additional cost to CDC, to verify that the equipment was capable of similar machining tolerances
on nickel, monel, inconel and Hastelloy C materials. AMTEC agreed that CDC reserved the
right not to proceed with the purchase if the test results were not satisfying. AMTEC further
agreed to assist CDC in the enforcement of AMTEC’s warranties, to the extent requested by
However, the Laser System failed to perform as promised. The Laser System never
consistently performed in accordance with the specifications contained in the Purchase
Agreement, and CDC was unable to achieve consistent results on scribing depth, or successfully
test the Laser System with any repeatability. On July 26, 2012, CDC sought to return, within the
twelve-month warranty period, the Laser System to AMTEC for a full refund, and notified
AMTEC that the Laser System failed to conform with the terms of the Purchase Agreement.
AMTEC refused to accept return of the defective Laser System, informing CDC that it had no
obligation to accept CDC’s return of the Laser System. AMTEC failed to honor CDC’s
reservation of the right not to proceed with the purchase of the Laser System if the results of the
tests were not satisfying. Thereafter, CDC filed this action against AMTEC, asserting claims for
breach of the Purchase Agreement, breach of the duty of good faith, and breach of express and
On February 7, 2013, AMTEC filed its Motion [ECF No. 11], and its “Answer and
Affirmative Defenses to Plaintiff’s Complaint” [ECF No. 10]. In its response to Count II of the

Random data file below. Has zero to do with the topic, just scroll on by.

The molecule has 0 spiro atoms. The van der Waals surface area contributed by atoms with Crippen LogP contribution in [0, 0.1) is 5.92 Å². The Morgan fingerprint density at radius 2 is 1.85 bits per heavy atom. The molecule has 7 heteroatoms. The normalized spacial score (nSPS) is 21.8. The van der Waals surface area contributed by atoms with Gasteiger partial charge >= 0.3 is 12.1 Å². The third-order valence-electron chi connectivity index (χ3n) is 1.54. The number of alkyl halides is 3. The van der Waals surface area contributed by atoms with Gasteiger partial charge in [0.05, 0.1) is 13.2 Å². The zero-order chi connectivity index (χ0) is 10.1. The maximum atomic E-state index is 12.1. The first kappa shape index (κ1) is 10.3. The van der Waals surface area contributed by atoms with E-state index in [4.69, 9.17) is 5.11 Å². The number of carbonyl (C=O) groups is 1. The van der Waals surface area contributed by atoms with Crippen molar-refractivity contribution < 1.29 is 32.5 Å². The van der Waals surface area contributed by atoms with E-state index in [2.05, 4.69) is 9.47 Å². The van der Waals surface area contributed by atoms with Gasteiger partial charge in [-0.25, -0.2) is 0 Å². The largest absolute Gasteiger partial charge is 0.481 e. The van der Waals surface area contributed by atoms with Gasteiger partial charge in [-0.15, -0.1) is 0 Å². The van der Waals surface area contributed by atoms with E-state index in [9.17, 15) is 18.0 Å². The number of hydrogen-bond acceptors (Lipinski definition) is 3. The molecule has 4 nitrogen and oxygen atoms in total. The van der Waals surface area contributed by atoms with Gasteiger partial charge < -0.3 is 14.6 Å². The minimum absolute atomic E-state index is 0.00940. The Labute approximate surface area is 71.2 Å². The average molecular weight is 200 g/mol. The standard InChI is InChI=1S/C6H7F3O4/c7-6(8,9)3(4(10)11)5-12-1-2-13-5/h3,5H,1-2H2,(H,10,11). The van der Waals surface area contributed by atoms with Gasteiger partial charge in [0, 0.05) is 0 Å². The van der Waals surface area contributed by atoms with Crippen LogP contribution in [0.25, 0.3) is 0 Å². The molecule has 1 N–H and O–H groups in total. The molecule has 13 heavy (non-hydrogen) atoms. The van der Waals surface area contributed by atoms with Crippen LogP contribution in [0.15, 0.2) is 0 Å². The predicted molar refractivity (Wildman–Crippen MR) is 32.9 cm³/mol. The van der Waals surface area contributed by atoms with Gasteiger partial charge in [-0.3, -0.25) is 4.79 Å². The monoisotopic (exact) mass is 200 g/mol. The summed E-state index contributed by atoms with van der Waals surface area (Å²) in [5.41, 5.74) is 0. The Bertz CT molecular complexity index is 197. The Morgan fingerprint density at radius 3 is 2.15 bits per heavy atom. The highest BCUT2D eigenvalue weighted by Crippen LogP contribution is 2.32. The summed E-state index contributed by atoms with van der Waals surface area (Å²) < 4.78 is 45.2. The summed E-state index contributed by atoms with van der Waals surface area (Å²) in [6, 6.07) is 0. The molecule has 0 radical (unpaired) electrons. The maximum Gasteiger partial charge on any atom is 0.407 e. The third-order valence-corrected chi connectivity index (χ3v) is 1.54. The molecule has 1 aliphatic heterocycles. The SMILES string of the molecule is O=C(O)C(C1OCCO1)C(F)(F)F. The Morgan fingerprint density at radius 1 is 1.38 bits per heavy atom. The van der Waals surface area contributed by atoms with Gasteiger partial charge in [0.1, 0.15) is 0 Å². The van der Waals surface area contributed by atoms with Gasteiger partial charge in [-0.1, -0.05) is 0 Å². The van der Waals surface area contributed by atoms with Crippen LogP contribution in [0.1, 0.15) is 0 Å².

Complaint, AMTEC stated it was moving to dismiss the count for failure to state a claim upon
which relief may be granted, and therefore made no answer to the allegations contained within
the claim. As well, AMTEC’s Answer asserted failure to state a claim as an affirmative defense
to all the claims contained in CDC’s Complaint.
In its Motion, AMTEC moves to dismiss Count II of CDC’s Complaint for failure to state
a claim, pursuant to Federal Civil Procedure Rule 12(b)(6), contending that Missouri does not
recognize an independent cause of action for breach of the duty of good faith. AMTEC also
moves to strike, pursuant to Rule 12(f), any prayer made for attorney’s fees, arguing that CDC
fails to allege a contractual or statutory basis for an award of attorney’s fees. However, in its
“Memorandum in Opposition to Defendant’s Motion to Dismiss Count II of Plaintiff’s
Complaint and to Dismiss or Strike any Prayer for Attorney’s Fees,” CDC states “CDC’s
Complaint does not seek attorney fees” [ECF No. 16 at 4]. Accordingly, the Court will deny
AMTEC’s Motion to Dismiss or Strike any Prayer for Attorney’s Fees, as moot.
A party may move under Rule 12(b)(6) to dismiss a complaint for “fail[ing] to state a
claim upon which relief can be granted.” Fed. R. Civ. P. 12(b)(6). The purpose of a motion to
dismiss is to test “the sufficiency of a complaint[.]” M.M. Silta, Inc. v. Cleveland Cliffs, Inc.,
616 F.3d 872, 876 (8th Cir. 2010). “To survive a motion to dismiss, a complaint must contain
sufficient factual matter, accepted as true, to state a claim to relief that is plausible on its face.”